Push Notifications – A Short History
It may come as a surprise to some that the push notification as we know it has existed for less than 10 years. But that short span of time, actually more like 8 years and indeed less in terms of broad adoption, has seen some huge changes. From the early days of text only messages asking users to perform the most simple of tasks (“come back”) we’re now in a world of interactive notifications managing a whole plethora of operational and promotional communications.
But whilst it might feel like we’ve come a long way, the vast majority of today’s push campaigns are still in the marketing dark ages. Specifically, you might say that we are still in the ‘novelty age’, in which the ability to do something sometimes overrides considerations about how effective or meaningful that activity is. As a result, many organizations have forgotten what good marketing practice looks like in their desire to adopt the latest and greatest features and possibilities available to them.
At the same time, a whole library of supposedly helpful advice on the characteristics of successful push notifications has emerged. We’ve been as guilty as anyone else. Practitioners are asked to believe that simply by adding emoticons to a message, or experimenting with custom tones (just two examples, there are countless others) we can see ‘engagement rates’ soar by 70, 80, 90% or so. How exciting is that!
So what’s the problem?
Dial Up The Skepticism
As marketers, and indeed as human beings, sometimes it pays to take a step back and apply some common sense to these claims. To take the emoticons example, is it really credible that adding these icons to our push notifications will lead to long-term uplifts in the metrics that actually matter to our business? I doubt it, or at least I suspect any gains will be marginal.
That isn’t to say that emoticons aren’t a great way to communicate with users. In many cases they are just what the doctor ordered, and it’s certainly worth experimenting with their use, as you would with any other form of content. But we should always remember that in many cases novelty itself is what drives any temporary uptick. To focus on a specific ‘feature’ like this is to miss the point. Ultimately, push notifications are a form of communication. They are a way to talk to customers, users: people. And when it comes to talking to people, the right approach hasn’t changed in over a thousand years and it won’t change just because a pioneering software vendor claims otherwise.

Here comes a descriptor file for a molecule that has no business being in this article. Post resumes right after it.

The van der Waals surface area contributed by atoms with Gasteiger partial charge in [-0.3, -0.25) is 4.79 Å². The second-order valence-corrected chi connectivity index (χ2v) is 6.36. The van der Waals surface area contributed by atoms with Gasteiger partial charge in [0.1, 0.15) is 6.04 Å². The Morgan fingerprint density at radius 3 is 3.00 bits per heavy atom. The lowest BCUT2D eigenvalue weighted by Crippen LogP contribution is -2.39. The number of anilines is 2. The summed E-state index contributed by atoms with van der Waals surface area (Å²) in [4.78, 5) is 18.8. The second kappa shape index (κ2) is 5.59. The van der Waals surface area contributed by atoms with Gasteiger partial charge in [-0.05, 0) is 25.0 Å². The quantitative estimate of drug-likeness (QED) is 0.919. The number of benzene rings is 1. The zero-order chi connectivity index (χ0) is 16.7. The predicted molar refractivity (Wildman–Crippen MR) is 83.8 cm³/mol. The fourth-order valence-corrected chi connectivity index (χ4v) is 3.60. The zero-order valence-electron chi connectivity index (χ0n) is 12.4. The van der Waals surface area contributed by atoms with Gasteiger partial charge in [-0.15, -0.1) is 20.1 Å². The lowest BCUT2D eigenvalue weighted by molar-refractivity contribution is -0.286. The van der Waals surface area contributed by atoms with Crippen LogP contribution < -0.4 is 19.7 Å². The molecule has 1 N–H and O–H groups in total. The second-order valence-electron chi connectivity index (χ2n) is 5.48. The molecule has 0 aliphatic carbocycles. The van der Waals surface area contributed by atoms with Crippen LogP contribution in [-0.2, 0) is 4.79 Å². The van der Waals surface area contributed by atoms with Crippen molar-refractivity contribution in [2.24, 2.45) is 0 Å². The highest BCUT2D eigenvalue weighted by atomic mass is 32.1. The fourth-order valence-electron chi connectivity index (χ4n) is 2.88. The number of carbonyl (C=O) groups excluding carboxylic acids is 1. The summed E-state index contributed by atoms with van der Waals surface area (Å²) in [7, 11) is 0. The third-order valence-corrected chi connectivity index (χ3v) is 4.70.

What matters is relevance.
The Importance Of Relevance To Push Notifications
As I have noted before, the mobile phone represents both a fantastic opportunity and an awesome responsibility for marketers. Yes, the ability to ‘tap a billion people on the shoulder’ is the type of reach and power most marketers dream of. But people who tap others on the shoulder one two many times are liable to get a punch in the face. The penalty for sending too many poorly judged notifications isn’t just being ignored – it’s more terminal than that. In most cases it is a deleted app.
So relevance is perhaps more important than ever, but it has always been at the heart of effective marketing. We are still talking to people, and attempting to influence their behaviour. And the same rules apply as always did, namely:
- Learn from behavior and tailor messages accordingly
- Ask yourself if this particular user would really benefit from this particular campaign
- Deliver your message at the right time, and when the user is most likely to find it useful
- Check how the user responds and learn from that response
We do this every day when we communicate with friends, family and colleagues. And it is the approach that we should aspire to as marketers. With the advent of mobile, we truly have the data to make this approach possible, and next week I will expand on these points with some practical examples and suggestions for the creation of truly great push campaigns. But first – that one metric that it’s time to put out to pasture.
Placing your right hand on your heart, please repeat after me:
I Shall Never Use “Click-Thru” Rate To Measure Push Campaigns Again
Let us remind ourselves of that wonderful metaphor for the push notification: the ‘tap on the shoulder’. Now I am pretty confident I can get anyone to turn around when I tap them on the shoulder. I am also confident that what I say next makes all the difference to my future relationship with that individual. Or even whether a future relationship exists at all.
Still think click-through rates are the right way to measure your push campaigns?
To spell it out – any fool can get attention. It’s what happens next that counts. The correct way to measure push campaigns is against the action you want the user to take – whether that’s the purchase of a particular item, registering for a specific service, or simply spending more time in the app in future. It’s not hard to turn over a new leaf and start measuring what counts. Your campaigns will be all the better for it.
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